Featured Research

from universities, journals, and other organizations

Sexual Harassment From Males Prevents Female Bonding, Fish Study Shows

Date:
April 22, 2009
Source:
University of Exeter
Summary:
The extent to which sexual harassment from males can damage relationships between females is revealed in a new study. The research uncovers the effect of sexual harassment on the ability of female fish to form social bonds with each other.

This is Dr. Darren Croft, University of Exeter, conducting the research in the West Indies.
Credit: University of Exeter

The extent to which sexual harassment from males can damage relationships between females is revealed in a new study. Led by the Centre for Research in Animal Behaviour at the University of Exeter and published in Proceedings of the Royal Society B, the research uncovers the effect of sexual harassment on the ability of female fish to form social bonds with each other.

Related Articles


The study focused on guppies, a popular aquarium fish, in which scientists have previously observed a very high level of sexual harassment from males towards females. The researchers found that male harassment not only breaks down female social structures but also affects females' ability to recognise one another.

The research provides the first insight into the effect of male sexual harassment on female social networks and social recognition. The findings could have relevance to other species.

Lead author Dr Safi Darden of the University of Exeter explains "Sexual harassment is a burden that females of many species ranging from insects to primates suffer and the results of our work suggest that this harassment may limit the opportunities for females to form social bonds across a range of species"

The research team worked with a population of wild guppies in Trinidad, isolating the females and introducing males to change the sex ratio and examining the effect of males on female social behaviour. They carried out a number of experiments on each group to test the females' ability to recognise their peers and form bonds with other members of the group.

The study showed that, after experiencing a high level of sexual harassment, females were less able to recognise the other females in the group. They were also more likely to form bonds with new females, introduced from outside their network.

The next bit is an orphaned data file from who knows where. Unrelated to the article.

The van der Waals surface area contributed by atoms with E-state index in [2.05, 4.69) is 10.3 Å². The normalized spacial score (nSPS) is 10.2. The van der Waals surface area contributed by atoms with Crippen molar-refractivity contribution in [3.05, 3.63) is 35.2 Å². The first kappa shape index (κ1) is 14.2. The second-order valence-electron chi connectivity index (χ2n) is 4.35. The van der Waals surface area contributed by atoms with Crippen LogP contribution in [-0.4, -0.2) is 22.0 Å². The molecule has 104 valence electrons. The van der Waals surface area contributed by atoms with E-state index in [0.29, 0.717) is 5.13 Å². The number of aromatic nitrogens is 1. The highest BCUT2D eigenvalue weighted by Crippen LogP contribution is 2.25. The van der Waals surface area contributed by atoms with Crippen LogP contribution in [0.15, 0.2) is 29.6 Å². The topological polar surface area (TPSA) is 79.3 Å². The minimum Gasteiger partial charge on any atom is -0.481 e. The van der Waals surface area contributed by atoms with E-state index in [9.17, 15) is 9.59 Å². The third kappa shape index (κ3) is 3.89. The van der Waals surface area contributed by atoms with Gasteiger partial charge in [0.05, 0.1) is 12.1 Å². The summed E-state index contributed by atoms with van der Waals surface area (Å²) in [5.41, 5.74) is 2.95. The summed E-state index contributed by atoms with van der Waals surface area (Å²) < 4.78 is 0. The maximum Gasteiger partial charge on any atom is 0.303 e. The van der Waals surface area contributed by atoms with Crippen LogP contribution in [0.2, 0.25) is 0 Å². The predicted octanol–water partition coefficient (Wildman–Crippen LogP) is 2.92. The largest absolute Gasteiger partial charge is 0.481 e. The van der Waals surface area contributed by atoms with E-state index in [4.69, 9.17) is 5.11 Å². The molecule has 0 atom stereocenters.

Co-author Dr Darren Croft of the University of Exeter said "This is an extremely interesting result as it appears that females that experience sexual harassment actually prefer to avoid other females with whom they associate the negative experience."

Those females that were grouped without males were better able to recognise one another and also showed a preference for females from within, rather than outside, the group.

Dr Safi Darden adds: "The health and well-being of an individual is dependent, in part, on having strong social bonds with others and females that have weakened social bonds may be less likely to survive in the wild. This makes the effect of male harassment quite significant, but it is an area that has not previously been studied."

The researchers do not know exactly why sexual harassment from males has such a marked effect on female social interaction. However, it is possible that the sheer amount of time spent by females dealing with unwanted male attention prevents them from forming relationships with other females. They believe females from groups with more males may have bonded with females from outside in order to try to establish themselves in a more favourable environment.

The study was carried out by the Universities of Exeter, Bangor and Bath and the University of the West Indies St Augestine and was funded by the Natural Environment Research Council (NERC).


Story Source: